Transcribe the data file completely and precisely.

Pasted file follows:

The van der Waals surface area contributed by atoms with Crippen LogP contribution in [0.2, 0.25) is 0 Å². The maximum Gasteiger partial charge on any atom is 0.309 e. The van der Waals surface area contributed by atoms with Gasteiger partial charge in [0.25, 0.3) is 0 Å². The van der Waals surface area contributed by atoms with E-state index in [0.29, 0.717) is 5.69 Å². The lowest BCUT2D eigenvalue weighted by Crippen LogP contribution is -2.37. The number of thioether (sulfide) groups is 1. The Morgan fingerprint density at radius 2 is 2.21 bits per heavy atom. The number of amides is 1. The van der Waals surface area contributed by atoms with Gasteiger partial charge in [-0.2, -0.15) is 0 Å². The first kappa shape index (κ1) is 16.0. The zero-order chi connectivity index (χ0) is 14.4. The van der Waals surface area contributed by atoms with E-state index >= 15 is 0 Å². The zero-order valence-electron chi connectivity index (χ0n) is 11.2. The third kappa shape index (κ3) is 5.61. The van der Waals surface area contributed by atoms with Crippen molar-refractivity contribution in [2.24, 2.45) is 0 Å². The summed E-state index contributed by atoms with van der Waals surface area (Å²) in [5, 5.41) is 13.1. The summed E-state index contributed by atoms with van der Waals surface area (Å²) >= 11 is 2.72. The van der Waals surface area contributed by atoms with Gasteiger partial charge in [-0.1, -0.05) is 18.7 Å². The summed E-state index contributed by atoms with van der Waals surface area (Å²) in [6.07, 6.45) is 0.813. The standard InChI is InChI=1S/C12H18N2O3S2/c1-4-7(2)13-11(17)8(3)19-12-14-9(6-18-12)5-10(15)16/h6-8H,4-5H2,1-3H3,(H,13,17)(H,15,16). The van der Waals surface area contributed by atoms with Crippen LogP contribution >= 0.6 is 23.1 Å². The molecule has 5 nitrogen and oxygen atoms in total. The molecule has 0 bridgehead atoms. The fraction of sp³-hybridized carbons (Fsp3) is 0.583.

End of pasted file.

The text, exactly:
The van der Waals surface area contributed by atoms with Crippen LogP contribution in [0.2, 0.25) is 0 Å². The maximum Gasteiger partial charge on any atom is 0.309 e. The van der Waals surface area contributed by atoms with Gasteiger partial charge in [0.25, 0.3) is 0 Å². The van der Waals surface area contributed by atoms with E-state index in [0.29, 0.717) is 5.69 Å². The lowest BCUT2D eigenvalue weighted by Crippen LogP contribution is -2.37. The number of thioether (sulfide) groups is 1. The Morgan fingerprint density at radius 2 is 2.21 bits per heavy atom. The number of amides is 1. The van der Waals surface area contributed by atoms with Gasteiger partial charge in [-0.2, -0.15) is 0 Å². The first kappa shape index (κ1) is 16.0. The zero-order chi connectivity index (χ0) is 14.4. The van der Waals surface area contributed by atoms with E-state index >= 15 is 0 Å². The zero-order valence-electron chi connectivity index (χ0n) is 11.2. The third kappa shape index (κ3) is 5.61. The van der Waals surface area contributed by atoms with Crippen molar-refractivity contribution in [2.24, 2.45) is 0 Å². The summed E-state index contributed by atoms with van der Waals surface area (Å²) in [5, 5.41) is 13.1. The summed E-state index contributed by atoms with van der Waals surface area (Å²) >= 11 is 2.72. The van der Waals surface area contributed by atoms with Gasteiger partial charge in [-0.1, -0.05) is 18.7 Å². The summed E-state index contributed by atoms with van der Waals surface area (Å²) in [6.07, 6.45) is 0.813. The standard InChI is InChI=1S/C12H18N2O3S2/c1-4-7(2)13-11(17)8(3)19-12-14-9(6-18-12)5-10(15)16/h6-8H,4-5H2,1-3H3,(H,13,17)(H,15,16). The van der Waals surface area contributed by atoms with Crippen LogP contribution >= 0.6 is 23.1 Å². The molecule has 5 nitrogen and oxygen atoms in total. The molecule has 0 bridgehead atoms. The fraction of sp³-hybridized carbons (Fsp3) is 0.583.